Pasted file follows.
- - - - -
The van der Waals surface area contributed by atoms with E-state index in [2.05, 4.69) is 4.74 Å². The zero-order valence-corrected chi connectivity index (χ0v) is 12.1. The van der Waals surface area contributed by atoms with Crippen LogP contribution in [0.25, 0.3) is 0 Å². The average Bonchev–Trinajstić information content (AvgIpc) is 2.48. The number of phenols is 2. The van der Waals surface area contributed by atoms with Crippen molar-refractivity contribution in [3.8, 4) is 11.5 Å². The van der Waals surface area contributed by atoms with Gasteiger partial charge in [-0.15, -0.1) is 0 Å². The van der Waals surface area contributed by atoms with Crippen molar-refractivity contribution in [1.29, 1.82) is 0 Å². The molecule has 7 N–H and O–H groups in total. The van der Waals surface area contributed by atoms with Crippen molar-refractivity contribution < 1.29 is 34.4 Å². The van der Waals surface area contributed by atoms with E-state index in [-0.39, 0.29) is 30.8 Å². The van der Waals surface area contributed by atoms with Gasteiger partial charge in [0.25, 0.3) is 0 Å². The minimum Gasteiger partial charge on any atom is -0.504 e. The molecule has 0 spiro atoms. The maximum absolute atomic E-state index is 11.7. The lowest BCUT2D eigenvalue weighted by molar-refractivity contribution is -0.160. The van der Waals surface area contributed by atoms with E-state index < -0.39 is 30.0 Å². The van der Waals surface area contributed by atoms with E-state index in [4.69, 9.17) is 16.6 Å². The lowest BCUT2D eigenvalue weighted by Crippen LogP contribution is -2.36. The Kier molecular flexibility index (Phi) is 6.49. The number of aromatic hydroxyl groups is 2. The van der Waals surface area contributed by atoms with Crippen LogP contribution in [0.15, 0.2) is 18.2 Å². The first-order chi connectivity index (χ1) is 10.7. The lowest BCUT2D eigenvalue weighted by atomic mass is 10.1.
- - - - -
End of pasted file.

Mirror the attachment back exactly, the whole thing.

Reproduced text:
The van der Waals surface area contributed by atoms with E-state index in [2.05, 4.69) is 4.74 Å². The zero-order valence-corrected chi connectivity index (χ0v) is 12.1. The van der Waals surface area contributed by atoms with Crippen LogP contribution in [0.25, 0.3) is 0 Å². The average Bonchev–Trinajstić information content (AvgIpc) is 2.48. The number of phenols is 2. The van der Waals surface area contributed by atoms with Crippen molar-refractivity contribution in [3.8, 4) is 11.5 Å². The van der Waals surface area contributed by atoms with Gasteiger partial charge in [-0.15, -0.1) is 0 Å². The van der Waals surface area contributed by atoms with Crippen molar-refractivity contribution in [1.29, 1.82) is 0 Å². The molecule has 7 N–H and O–H groups in total. The van der Waals surface area contributed by atoms with Crippen molar-refractivity contribution < 1.29 is 34.4 Å². The van der Waals surface area contributed by atoms with E-state index in [-0.39, 0.29) is 30.8 Å². The van der Waals surface area contributed by atoms with Gasteiger partial charge in [0.25, 0.3) is 0 Å². The minimum Gasteiger partial charge on any atom is -0.504 e. The molecule has 0 spiro atoms. The maximum absolute atomic E-state index is 11.7. The lowest BCUT2D eigenvalue weighted by molar-refractivity contribution is -0.160. The van der Waals surface area contributed by atoms with E-state index < -0.39 is 30.0 Å². The van der Waals surface area contributed by atoms with E-state index in [4.69, 9.17) is 16.6 Å². The lowest BCUT2D eigenvalue weighted by Crippen LogP contribution is -2.36. The Kier molecular flexibility index (Phi) is 6.49. The number of aromatic hydroxyl groups is 2. The van der Waals surface area contributed by atoms with Crippen LogP contribution in [0.15, 0.2) is 18.2 Å². The first-order chi connectivity index (χ1) is 10.7. The lowest BCUT2D eigenvalue weighted by atomic mass is 10.1.